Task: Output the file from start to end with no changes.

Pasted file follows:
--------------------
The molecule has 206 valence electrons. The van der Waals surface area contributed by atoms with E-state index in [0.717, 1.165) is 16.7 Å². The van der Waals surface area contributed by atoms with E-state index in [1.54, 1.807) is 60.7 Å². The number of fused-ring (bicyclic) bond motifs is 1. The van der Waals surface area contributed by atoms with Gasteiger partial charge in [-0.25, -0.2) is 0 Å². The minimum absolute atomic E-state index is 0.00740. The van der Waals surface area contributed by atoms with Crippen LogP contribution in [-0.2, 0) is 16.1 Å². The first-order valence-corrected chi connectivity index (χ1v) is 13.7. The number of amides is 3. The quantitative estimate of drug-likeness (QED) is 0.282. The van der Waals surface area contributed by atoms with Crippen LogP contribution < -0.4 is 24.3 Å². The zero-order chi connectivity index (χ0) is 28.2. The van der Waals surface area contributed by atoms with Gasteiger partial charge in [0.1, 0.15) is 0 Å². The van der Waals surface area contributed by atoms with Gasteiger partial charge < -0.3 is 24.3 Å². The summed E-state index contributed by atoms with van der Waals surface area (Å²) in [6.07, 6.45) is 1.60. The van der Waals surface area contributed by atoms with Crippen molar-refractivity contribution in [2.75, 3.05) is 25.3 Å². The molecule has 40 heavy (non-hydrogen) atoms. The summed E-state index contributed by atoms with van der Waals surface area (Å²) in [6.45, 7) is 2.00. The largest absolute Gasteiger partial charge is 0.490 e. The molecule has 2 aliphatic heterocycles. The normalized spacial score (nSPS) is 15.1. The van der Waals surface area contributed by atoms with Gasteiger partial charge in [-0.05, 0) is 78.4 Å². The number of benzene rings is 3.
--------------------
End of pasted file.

The molecule has 206 valence electrons. The van der Waals surface area contributed by atoms with E-state index in [0.717, 1.165) is 16.7 Å². The van der Waals surface area contributed by atoms with E-state index in [1.54, 1.807) is 60.7 Å². The number of fused-ring (bicyclic) bond motifs is 1. The van der Waals surface area contributed by atoms with Gasteiger partial charge in [-0.25, -0.2) is 0 Å². The minimum absolute atomic E-state index is 0.00740. The van der Waals surface area contributed by atoms with Crippen LogP contribution in [-0.2, 0) is 16.1 Å². The first-order valence-corrected chi connectivity index (χ1v) is 13.7. The number of amides is 3. The quantitative estimate of drug-likeness (QED) is 0.282. The van der Waals surface area contributed by atoms with Crippen LogP contribution < -0.4 is 24.3 Å². The zero-order chi connectivity index (χ0) is 28.2. The van der Waals surface area contributed by atoms with Gasteiger partial charge in [0.1, 0.15) is 0 Å². The van der Waals surface area contributed by atoms with Gasteiger partial charge < -0.3 is 24.3 Å². The summed E-state index contributed by atoms with van der Waals surface area (Å²) in [6.07, 6.45) is 1.60. The van der Waals surface area contributed by atoms with Crippen molar-refractivity contribution in [2.75, 3.05) is 25.3 Å². The molecule has 40 heavy (non-hydrogen) atoms. The summed E-state index contributed by atoms with van der Waals surface area (Å²) in [6.45, 7) is 2.00. The largest absolute Gasteiger partial charge is 0.490 e. The molecule has 2 aliphatic heterocycles. The normalized spacial score (nSPS) is 15.1. The van der Waals surface area contributed by atoms with Gasteiger partial charge in [-0.05, 0) is 78.4 Å². The number of benzene rings is 3.